There are lots of ways we fulfill what appears to be a basic human desire to be seen, and to be recognized. I was talking to my boss, the high-level Defense Department guy, about some women we saw walking down the street in Las Vegas wearing not very much. He wondered why they dressed that way (apparently, he really didn’t understand—sigh). I explained that I used to dress that way when I was younger because I wanted men to look at me (women too, but for different reasons). He seemed perplexed by that, probably because he’s never really seen that side of me. Many of us dress to impress—it’s the only reason for short skirts and sky-high pumps. Not to mention wife beaters. On the other hand, as the great costume designer, Edith Head noted, if it’s not pretty, cover it up. Unfortunately, there are way too may folks out there who really don’t understand this concept. As Karen Marie Moning would say, muffin top and camel toe—Gah!!
In addition to all the posturing we undertake to be noticed, there’s a whole range of sexually stimulating practices that progress from voyeurism to exhibitionism. These tendencies are explored by Gwenvael and Dagmar from G.A. Aiken’s Dragon Kin series. They both like to watch. And, it turns out, they both like the potential danger of discovery to add a dash of spice to already white-hot sex. The multimillion dollar porn industry is a testament to how deeply the voyeuristic current runs beneath our culture. Hey, our fascination Miley’s twerking ass is a monument to our willingness to watch, and enjoy—although sometimes we put a fig leaf of self-righteous anger over our enjoyment, lest anyone suspect the naked hunger with which we participate in these voyeuristic daydreams. And I’ll definitely cop to the other side of that coin and admit to engaging in a few public displays of affection, if you know what I mean. I’ll skip the specific longitude and latitude, in case anyone was inclined to show up and actually watch, but my husband and I have been known to frolic occasionally in some very public places. Except for the need for some uncomfortable contortions, it can be quite fun.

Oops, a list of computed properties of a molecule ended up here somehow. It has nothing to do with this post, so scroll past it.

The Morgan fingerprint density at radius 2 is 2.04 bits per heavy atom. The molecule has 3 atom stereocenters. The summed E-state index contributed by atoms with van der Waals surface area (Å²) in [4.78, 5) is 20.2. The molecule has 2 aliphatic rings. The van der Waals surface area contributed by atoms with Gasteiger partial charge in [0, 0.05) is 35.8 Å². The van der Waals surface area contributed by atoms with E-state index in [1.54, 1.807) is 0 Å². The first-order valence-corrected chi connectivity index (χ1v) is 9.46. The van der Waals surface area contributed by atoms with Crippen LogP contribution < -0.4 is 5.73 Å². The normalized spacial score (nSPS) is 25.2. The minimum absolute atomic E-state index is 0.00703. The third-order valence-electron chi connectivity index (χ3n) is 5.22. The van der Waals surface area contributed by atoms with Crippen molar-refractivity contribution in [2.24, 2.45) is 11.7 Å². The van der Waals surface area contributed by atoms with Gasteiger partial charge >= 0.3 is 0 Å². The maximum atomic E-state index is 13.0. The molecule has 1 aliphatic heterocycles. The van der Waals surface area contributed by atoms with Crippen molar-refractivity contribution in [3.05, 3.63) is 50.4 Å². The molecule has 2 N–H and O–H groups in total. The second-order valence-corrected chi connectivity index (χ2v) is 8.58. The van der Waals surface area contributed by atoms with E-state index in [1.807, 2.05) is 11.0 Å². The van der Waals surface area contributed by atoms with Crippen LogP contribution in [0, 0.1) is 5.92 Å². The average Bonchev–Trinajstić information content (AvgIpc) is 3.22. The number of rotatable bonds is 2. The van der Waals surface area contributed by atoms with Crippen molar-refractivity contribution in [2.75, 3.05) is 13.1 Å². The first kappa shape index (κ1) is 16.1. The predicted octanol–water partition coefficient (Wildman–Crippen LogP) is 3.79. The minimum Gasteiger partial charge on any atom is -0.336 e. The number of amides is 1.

And all of this looking and being looked at (like switching the view on my iPhone camera) is all around us now. Instagram and Snapchat allow us to document our lives and watch the progression of those of our friends in living color. I’m not sure what it means that we have become both the subjects and the objects of our own voyeuristic exhibitionist fantasies–but I’m sure I’ll explore that in another post (kind of brings to mind the man from Nantucket—who needs anyone else?)
We cry out for attention—look at me, look at me–and then we act like the dog that caught the car and go into full on-retreat, because we don’t actually want anyone to see us. No way. Not if we’re going to bare ourselves completely. So, we want to see and be seen, but only the parts we’ve deemed acceptable for public viewing, as a friend of mine once described her new, surgically improved mid-section. So we go back to hiding our true selves and projecting only what we want people to see.
And that’s assuming anyone is even looking. Because what these new opportunities for exhibitionism are doing is significantly diluting the view. There’s so much to see these days that we are forced to go to extremes to get anyone’s attention. And I don’t care if no one ever pays attention to me again; I’m not wearing a dress made out of bacon.
All of this voyeurism and exhibitionism leads to thinking about the kinds of looks and lookers we’re attracting. When we resort to hyperbole to catch the light, it’s only the sparkle of a cubic zirconia. Not real. Inauthentic. Not for me, thanks. I’m interested in the light that reflects off real diamonds—brilliant, white-hot, and mesmerizing. That’s how I want to see and be seen. I’ll show you mine if you show me yours.